by Namina Forna
Series: The Gilded Ones #2
Publisher: Delacorte Press
Publication Date: May 31, 2022
Genres: Fantasy, Young Adult
I received an advance review copy of this book from NetGalley. This does not affect my opinion of the book or the content of my review.My rating:
Fans of The Gilded Ones and Children of Blood and Bone will love the second book in an epic fantasy series about a girl who is the key to saving the empire--or its greatest threat.
It's been six months since Deka has freed the goddesses and discovered who she really is. There are now wars waging across the kingdom. Otereans now think jatu are traitors to the nation. Deka is called a monster.
But the real battle has only just begun and Deka must lead the charge. Deka is tasked with freeing the rest of the goddesses. Only as she begins to free them, she begins to see a strange symbol everywhere in places of worship and worn on armor. There's something unnatural about that symbol; just looking at it makes Deka lose her senses. Even worse, it seems to repel her powers. She can't command or communicate with the new deathshrieks. In fact, she can't even understand them when they speak.
Deka knows freeing the goddesses is just the beginning. She can tell whatever dark force out is powerful and there is something sinister out there threatening the kingdom connected to that symbol--something merciless--that her army will need to stop before humanity crumbles. But Deka's powers are only getting stronger...and her strongest weapon could be herself.
Completely separate from the book, but can we just talk about what a disappointment the cover is? The cover for The Gilded Ones was fire, but this? I mean, it’s not bad, but it’s nowhere near as great. This was one of my most anticipated sequels of the year, and it didn’t disappoint. Since this is the second book in a trilogy, this review will contain spoilers for the first book.
Deka has taken her place as the Nuru, the chosen one of the Gilded Ones, the four goddesses who have promised to overthrow the misogynistic priests and bring peace to Otera. But if this is a step toward peace in Otera, then why does everything feel wrong to Deka? Her divine powers set her farther and farther away from her friends, women and girls across Otera are being killed in response to the revolution she started, and the Firstborn seem outright dismissive of anyone who isn’t alaki. Even worse, a dark force is at work to oppose the goddesses, and it seems like only Deka and her friends can stop it. But nothing is as it seems, and Deka will be faced with one impossible decision after another.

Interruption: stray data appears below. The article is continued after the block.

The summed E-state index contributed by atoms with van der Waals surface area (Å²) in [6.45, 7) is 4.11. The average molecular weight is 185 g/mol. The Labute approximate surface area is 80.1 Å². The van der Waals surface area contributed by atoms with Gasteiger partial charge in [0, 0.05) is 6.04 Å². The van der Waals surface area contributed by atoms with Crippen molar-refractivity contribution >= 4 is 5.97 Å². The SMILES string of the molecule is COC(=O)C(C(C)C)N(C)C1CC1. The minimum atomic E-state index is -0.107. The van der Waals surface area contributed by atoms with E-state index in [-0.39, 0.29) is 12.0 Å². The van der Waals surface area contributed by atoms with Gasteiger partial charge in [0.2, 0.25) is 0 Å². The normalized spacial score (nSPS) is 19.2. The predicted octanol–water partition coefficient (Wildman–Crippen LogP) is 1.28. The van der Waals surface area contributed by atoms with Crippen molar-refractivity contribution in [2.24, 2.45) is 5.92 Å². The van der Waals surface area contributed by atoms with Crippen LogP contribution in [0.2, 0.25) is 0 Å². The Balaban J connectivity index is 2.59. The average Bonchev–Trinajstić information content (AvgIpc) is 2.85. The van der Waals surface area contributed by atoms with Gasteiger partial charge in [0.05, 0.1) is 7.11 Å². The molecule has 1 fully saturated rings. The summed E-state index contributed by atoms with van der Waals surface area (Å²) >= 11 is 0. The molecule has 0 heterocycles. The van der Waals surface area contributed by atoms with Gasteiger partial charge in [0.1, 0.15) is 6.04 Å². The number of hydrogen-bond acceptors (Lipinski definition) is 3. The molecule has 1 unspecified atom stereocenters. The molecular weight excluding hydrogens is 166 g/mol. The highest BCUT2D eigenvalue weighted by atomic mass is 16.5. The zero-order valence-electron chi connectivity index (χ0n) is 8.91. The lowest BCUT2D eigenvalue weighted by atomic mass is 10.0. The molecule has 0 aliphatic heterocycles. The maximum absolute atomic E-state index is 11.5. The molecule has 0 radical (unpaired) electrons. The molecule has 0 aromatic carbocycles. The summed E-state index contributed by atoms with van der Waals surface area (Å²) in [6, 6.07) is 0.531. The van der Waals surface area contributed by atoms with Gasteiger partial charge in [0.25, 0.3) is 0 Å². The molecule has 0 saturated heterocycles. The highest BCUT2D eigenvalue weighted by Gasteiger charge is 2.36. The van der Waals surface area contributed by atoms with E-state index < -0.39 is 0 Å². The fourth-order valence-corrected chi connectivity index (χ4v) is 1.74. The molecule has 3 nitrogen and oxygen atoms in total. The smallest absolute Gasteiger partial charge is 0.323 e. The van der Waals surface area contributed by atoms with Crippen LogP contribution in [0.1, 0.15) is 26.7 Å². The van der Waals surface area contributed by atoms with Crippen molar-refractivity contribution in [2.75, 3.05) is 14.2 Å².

“You have to start believing in yourself, Deka, in your own mind. Your own soundness. If not, others will take advantage of you, turn your uncertainty into a weapon. Learn to trust in yourself. That is one of the primary marks of a great leader. A general.”
Despite all her divine gifts, Deka’s really quite young and not very experienced as a leader. From the very first pages of the book, which starts six months after Deka freed the mothers, Deka is constantly reminded of all her failures. Women – even ones who aren’t bloodsisters – are being hurt and killed and an army is being formed by the jatu. Hemaira, the capital, remains firmly under jatu control, despite everything Deka and the alaki throw at it. Even though the battle has hardly begun, Deka is already tired and dreaming of a time when she can just be herself somewhere far away with her friends. Her memories of the torture she suffered still plague her, and her position as Nuru separates her from her friends. The chance to go on a mission with all of them, one that will hopefully reveal how to conquer Hemaira, is almost a relief. But little does Deka realize how this journey will test everything she thinks she knows.
“There is a saying, Deka: when gods dance, humanity trembles. And a lot of dancing is happening these days. Thankfully, as the Nuru, you have a say in the direction of the dance.”
There’s a lot of action in this book, but there’s also a lot of Deka’s internal growth. There’s no question she’s having a rough time with her position, whether that’s within her friend group or with the alaki or the Gilded Ones. This is a story of betrayal and trust, connections to friends and kin, and resilience. The amount of growth that Deka goes through in a relatively short period of time is rough on her (and me, the reader, as well!). There’s something about this author’s writing that just draws me in and fully immerses me in a character’s head, and it makes the joys and the heartbreaks especially poignant.
Of course, plenty of characters from the first book are included. I was absolutely delighted to see Ixa again, and to see how he grows with Deka (sometimes literally!). Britta and Deka’s friendship remains another of my favorite parts of the book, and White Hands is slowly growing on me as a character. And then there’s Keita and Deka. I think the biggest missteps in this book are in the romantic subplots. They’re very minimal and underdeveloped, even Deka’s relationship with Keita. There’s so many other things going on that the characters barely get a chance to breathe, so while there were a few sweet moments, they were few and far between. There was also a tendency to pair off everyone with what seemed like insufficient development to me. Related to all that action, the pacing felt off. I can’t decide if it was too fast or too slow, which I’m guessing is a problem in and of itself. Some plot points are a bit predictable, but as I enjoyed them anyway, I don’t feel like I can complain too much about them.
Overall, this was a very much anticipated book for me, and it definitely lived up to the first! I am beyond impatient for the last book in the trilogy!
Content notes: View Spoiler »violence (including death), torture, misogyny, misandry, grief, PTSD, death of a parent (on page), allusions to rape and sexual assault, mention of transphobia « Hide Spoiler